Minds + Machines is still pulling in most of its cash from one-time new gTLD auction defeats, according to its latest trading update.
The company yesterday reported billings for 2015 of $7.92 million, up from $5.03 million in 2013.
But the company brought in $9.15 million by pulling out of private new gTLD auctions, where the winning bid is shared among the losers. That’s down from $37.5 million in 2014.
“Billings” is the money make at the point of sale, rather than audited revenue which is recognized over the life of the registration. Revenue numbers will come in April.
For the fourth quarter, sales of both premium and standard-fee names were up.
Premium names were up 215% at $1.52 million, which standard name billings were up 184% at $2.66 million.
The company said its registry business ended the year with 278,523 names under management, a 158% increase on year-ago numbers.
M+M met or beat its “key performance indicator” targets in terms of average revenue per name (both standard and premium) and sales growth.
However, the Chinese market boom caused it to miss its market share KPI.
It blamed missing the low end of its 3% to 5% new gTLD market share target by half a percentage point on the rapid growth of China.
The money being pumped into domain names from China in the second half of last year tends to favor the budget end of the new gTLD market, where names can be picked up for cents, whereas M+M’s TLD mix is skewed a little higher.
M+M said last week that it plans to open an office in China soon.
Lawyer-happy gTLD applicant Commercial Connect has put GMO Registry’s $41 million purchase of the new gTLD .shop in jeopardy by filing an appeal with ICANN.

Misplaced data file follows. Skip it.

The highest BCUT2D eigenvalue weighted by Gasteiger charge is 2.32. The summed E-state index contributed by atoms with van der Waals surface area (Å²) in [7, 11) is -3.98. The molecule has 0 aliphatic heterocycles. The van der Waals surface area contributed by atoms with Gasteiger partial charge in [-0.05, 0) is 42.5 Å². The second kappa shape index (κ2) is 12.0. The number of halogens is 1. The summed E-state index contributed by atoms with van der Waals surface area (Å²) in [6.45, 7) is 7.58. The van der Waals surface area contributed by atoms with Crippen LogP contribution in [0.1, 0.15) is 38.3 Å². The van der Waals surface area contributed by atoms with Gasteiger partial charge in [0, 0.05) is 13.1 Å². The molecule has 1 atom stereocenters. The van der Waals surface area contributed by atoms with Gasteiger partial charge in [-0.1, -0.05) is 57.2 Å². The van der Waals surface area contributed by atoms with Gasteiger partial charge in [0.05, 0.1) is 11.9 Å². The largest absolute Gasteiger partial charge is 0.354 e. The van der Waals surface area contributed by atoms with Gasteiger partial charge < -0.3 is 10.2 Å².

On January 26 — the day before the .shop auction — the Connecticut-based company filed an Independent Review Process complaint with ICANN, asking a panel of judges to enjoin ICANN from delegating .shop or even signing a registry contract with GMO.
It’s applied for “emergency” relief. Its full IRP complaint has yet to be filed.
GMO won a seven-way ICANN auction for .shop last week, agreeing to pay $41.5 million into ICANN coffers.
The IRP news will not be particularly surprising for anyone who has followed the .shop contention set closely.
Commercial Connect has deployed pretty much every legal avenue available to it in order to win .shop, which had eight competing applications.
It applied as a “community” applicant, but unsurprisingly failed to meet the stringent criteria that a Community Priority Evaluation requires.
It scored a measly 5 out of the 16 available CPE points, missing the 14-point target.
The company also spunked goodness knows how much cash filing 21 formal objections against other gTLD applicants — ridiculous complaints that “.supply” or “.セール” or “.services” were “confusingly similar” to .shop.
It actually managed to win two of its string similarity challenges, when panelists apparently decided to write their judgments before their morning coffee had kicked in.
It was probable that .shopping and .通販 would be confused with .shop in the mind of the average internet user, these panelists decided.
The .通販 decision was thrown out when sanity prevailed, but the .shopping decision stood. Only a recent back-room deal between Uniregistry and Donuts prevented the .shop auction being a head-explodingly confusing mess.
Now, with its IRP, Commercial Connect is claiming that the whole CPE system goes against ICANN rules.
According to its initial complaint, the fact that the CPE adjudicator, the Economist Intelligence Unit, came up with its own supplemental “CPE Guidelines” means that the the CPE system is not “ICANN policy” and should therefore be disregarded.